A Secret Service agent is framed as the mole in an assassination attempt on the President. He must clear his name and foil another assassination attempt while on the run from a Secret Service Protective Intelligence Division agent.
Special Agent Pete Garrison is convinced that a Neo-Nazi Aryan Disciple has managed to infiltrate the White House. When a White House Agent is murdered, Garrison is framed and blackmailed over an affair with the First Lady Sarah Ballentine. He is relieved of his duties, but Garrison won't stop in trying to prove his innocence, and save the life of the President. While attempting to uncover the person behind it all, he comes into confrontation with his protege, Agent Breckinridge. Written by
Actress Eva Longoria's Jill Marin character was trained at the Academy by Michael Douglas' character Pete Garrison and she joins Kiefer Sutherland's David Breckinridge character's office upon graduation. Jill doesn't initially know about the personal conflict between the two men. Sutherland said: "[Screenwriter] George Nolfi beautifully weaves together their stories. Jill's history with Garrison reminds David Breckinridge of his connection to Garrison. This makes her question the direction of the investigation. It's all about loyalties." See more »
The terrorist leader complains to his contact about the attack on the helicopter via a mobile phone. When he finishes the call a dialling tone is heard, but mobile phone services do not use a dialling tone. See more »
You'd think Michael Douglas would have learned his lesson by this time, but apparently he hasn't. For even after all the trouble he had with an adulterous romance in "Fatal Attraction," here he is in "The Sentinel" playing the role of Pete Garrison, a veteran secret service agent who's having an affair with none other than the First Lady of the United States. Even worse, when it is discovered that there may be a mole secretly operating in the service, the finger of suspicion begins to point directly at Mr. Garrison. Is he truly the undercover operative working to bring down the President, or is he merely a tool being set up as a convenient fall guy in a plot to rub out the nation's chief executive?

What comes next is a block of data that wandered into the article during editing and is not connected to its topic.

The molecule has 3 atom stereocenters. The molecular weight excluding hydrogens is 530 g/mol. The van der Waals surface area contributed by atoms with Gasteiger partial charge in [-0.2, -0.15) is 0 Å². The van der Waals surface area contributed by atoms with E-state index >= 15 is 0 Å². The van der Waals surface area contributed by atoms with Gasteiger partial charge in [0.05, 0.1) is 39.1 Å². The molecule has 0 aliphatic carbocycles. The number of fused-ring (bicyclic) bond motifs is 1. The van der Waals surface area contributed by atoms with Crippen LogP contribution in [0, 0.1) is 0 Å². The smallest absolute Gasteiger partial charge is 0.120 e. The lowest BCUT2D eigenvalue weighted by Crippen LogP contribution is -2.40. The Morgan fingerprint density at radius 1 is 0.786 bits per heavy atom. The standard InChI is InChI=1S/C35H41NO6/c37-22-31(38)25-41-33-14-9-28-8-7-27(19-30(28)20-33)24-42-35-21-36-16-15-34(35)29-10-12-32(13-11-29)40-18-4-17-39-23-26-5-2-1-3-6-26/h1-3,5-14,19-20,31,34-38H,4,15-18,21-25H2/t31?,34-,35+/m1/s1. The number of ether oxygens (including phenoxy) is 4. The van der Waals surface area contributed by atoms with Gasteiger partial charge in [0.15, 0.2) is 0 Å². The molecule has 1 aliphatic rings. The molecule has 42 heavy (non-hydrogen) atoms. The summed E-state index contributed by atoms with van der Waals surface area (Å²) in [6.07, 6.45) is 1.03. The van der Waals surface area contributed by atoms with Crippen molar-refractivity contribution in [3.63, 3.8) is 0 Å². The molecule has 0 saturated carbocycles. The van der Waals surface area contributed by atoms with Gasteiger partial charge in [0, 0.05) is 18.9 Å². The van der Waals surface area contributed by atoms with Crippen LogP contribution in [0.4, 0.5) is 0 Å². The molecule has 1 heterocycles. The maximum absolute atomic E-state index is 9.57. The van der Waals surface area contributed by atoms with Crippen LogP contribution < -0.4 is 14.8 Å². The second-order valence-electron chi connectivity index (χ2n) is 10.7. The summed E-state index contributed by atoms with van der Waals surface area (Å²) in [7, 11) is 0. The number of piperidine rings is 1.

Based on the novel by Gerald Petievich, "The Sentinel" is a decent enough thriller set in the high stakes world of political assassination. Although it frequently strains credibility, gets lost in a maze of cyber/techno mumbo jumbo, and succumbs to a few too many man-on-the-run clichés, the movie still manages to generate enough mystery and suspense to see us through most of its many rough patches. Prime credit goes to Douglas, who after all these years, could clearly do these roles in his sleep, and to Keifer Sutherland, who plays a fellow agent with personal reasons for doubting Garrison's probity and loyalty to the institution. Kim Basinger also does a fine job as the beautiful First Lady torn between duty towards her husband and the man she loves.
You'll probably forget this movie the moment you walk out of the theater, but you should have a reasonably fun time while you're still in your seat.
53 of 60 people found this review helpful.
Was this review helpful to you?